Linux Commands

How To Make A File Executable In Linux

If you’re someone with a background in a Windows operating system, chances are you’re aware of the “.exe” files. These files are referred to as executable files because their purpose is to execute a series of commands that make up the whole program.

However, when you make the change to a Linux distribution, this division of executable vs. non-executable does not apply. Any file can be made executable in Linux since it does not require a certain extension to be declared as an executable.

This provides a lot of flexibility when it comes to file management.

If you’re someone looking to learn how to make a file executable in Linux, then this guide is meant for you. We’ll provide a step-by-step solution on how you can make any file executable, either using the CLI or the GUI method.

Let’s take a look at the steps.

Method 1: Using The Command Terminal

The first method makes use of the Command Terminal. You can make any file executable by typing certain commands in the Terminal.

Although we’re going to be using Ubuntu 20.04 LTS in this guide, the steps shouldn’t be any different for other Linux distributions. With that said, just follow the steps explained with the help of an example.

First and foremost, open the Command Terminal on your system. The shortcut for Ubuntu is Ctrl + Alt + T.

For this guide, we’ll create a sample file using the echo command by using the following command:

$ echo ‘Text’ >> <file name>

In our case,

$ echo ‘This is a guide on how to make a file executable in Linux’ >> Test1

This command will create a string literal with the text “This is a guide on how to make a file executable in Linux” and store it in a file called Test1.

To view the content of the file, type the following command:

$ cat <file name>

In our case,

$ cat Test1

You should notice that the file doesn’t end with an extension name. This means that you have the option to make the file executable.

In order to make Test1 an executable file, we’ll use the following command:

$ chmod +x <file name>

In case of a file extension, the command becomes:

$ chmod +x <file name>.<file extension>

In our case,

$ chmod +x Test1

Now you can call your file by typing its name in the Terminal as follow:

$ ./<file name>

In our case,

$ ./Test1

You can also execute the command in the following manner:

$ sudo ./Test1

This will provide appropriate permission for the file to be executed.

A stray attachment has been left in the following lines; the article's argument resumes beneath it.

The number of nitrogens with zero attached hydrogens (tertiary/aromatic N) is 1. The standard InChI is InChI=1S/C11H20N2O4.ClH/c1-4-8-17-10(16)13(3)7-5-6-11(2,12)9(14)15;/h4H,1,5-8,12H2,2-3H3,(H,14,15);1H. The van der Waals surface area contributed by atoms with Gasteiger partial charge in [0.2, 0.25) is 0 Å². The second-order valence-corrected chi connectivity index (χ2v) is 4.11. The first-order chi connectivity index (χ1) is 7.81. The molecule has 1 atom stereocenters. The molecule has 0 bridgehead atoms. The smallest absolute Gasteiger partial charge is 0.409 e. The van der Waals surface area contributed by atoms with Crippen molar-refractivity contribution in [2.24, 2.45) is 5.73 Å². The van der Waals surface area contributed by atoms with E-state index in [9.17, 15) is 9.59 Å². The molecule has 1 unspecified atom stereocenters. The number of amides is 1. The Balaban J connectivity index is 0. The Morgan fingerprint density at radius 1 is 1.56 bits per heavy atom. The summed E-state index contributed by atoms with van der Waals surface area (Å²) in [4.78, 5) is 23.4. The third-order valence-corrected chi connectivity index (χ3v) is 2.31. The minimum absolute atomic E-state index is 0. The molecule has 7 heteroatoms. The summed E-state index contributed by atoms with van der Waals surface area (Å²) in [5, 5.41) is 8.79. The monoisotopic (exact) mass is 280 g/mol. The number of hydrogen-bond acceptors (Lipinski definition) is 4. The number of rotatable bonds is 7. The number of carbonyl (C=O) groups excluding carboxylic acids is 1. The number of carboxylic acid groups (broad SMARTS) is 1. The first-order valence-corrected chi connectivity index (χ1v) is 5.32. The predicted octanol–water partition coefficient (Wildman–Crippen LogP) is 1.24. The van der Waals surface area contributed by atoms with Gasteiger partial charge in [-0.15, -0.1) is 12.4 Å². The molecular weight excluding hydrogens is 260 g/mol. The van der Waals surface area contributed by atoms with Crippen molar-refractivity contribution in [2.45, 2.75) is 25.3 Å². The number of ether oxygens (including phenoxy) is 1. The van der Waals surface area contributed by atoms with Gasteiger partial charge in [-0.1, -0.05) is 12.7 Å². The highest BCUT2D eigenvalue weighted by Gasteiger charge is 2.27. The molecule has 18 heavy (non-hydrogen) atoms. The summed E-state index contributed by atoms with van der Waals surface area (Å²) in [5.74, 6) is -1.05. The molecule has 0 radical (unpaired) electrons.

If the CLI method seems complicated to you, worry not as you can achieve the same results with the help of the GUI.

Method 2: Using the GUI

Unlike the CLI method, the GUI method is much less daunting and simplified to understand what’s going on.

Follow these steps to make a file executable using the GUI.

Start by navigating to the file of your choice. Once you’ve navigated to the file, right-click on it and select “Properties”. A new window should appear.

Once a window opens, click on the Permissions tab.

In the Permissions tab, you should see an option titled “Allow executing file as program.”

You should now have the desired file in an executable format if you followed the steps correctly.

Understanding How File Execution Works

Learning how file execution works in Linux has its benefits as it provides more flexibility when it comes to an understanding of how the file works.

In Method 1, we used the command chmod +x. This was necessary in order to make the file executable since the file required “read” privileges. The “./” tells the Terminal to search for the location of the file.

Aside from Method 1, there are other ways to use the $ chmod command. This flexibility makes $ chmod extremely valuable. A list of options for the $ chmod command is given below:

  • $ chmod 775 <file name>.<extension type> This mode allows anyone to execute the file. However, only the owner of the file has permission to write in that file.
  • $ chmod 0010 <file name>.<extension type> Only users of a group will be allowed to execute the file.
  • $ chmod 0100 <file name>.<extension type> Permission to execute the file belongs exclusively to the user.
  • $ chmod 777 <file name>.<extension type> Provides permission to execute the file to all Linux users.
  • $ chmod -777 <file name>.<extension type> Doesn’t allow any user to execute the file.

Additional Information

Although the $ chmod command works for files without extension type, it should be noted that you’ll need to specify the file type in case it’s mentioned. For example, if you are dealing with a file that has a .run or .bin extension. The syntax for the execution command would be:

$ ./<file name>.bin

Additionally, make sure you have the correct name, file type, and file location before making any file executable.


If you followed the steps in the guide correctly, then the good news is you are now aware of how to make a file executable in Linux.

This guide covered different methods to make the file executable in Linux. We started by explaining the method involving the Command Terminal and followed up with the method to achieve the same with the help of the Graphical User Interface(GUI). We also covered additional uses of the $chmod command and the different permissions.

With this, we wish you all the best in your journey to master Linux.

About the author

Zeeman Memon

Hi there! I'm a Software Engineer who loves to write about tech. You can reach out to me on LinkedIn.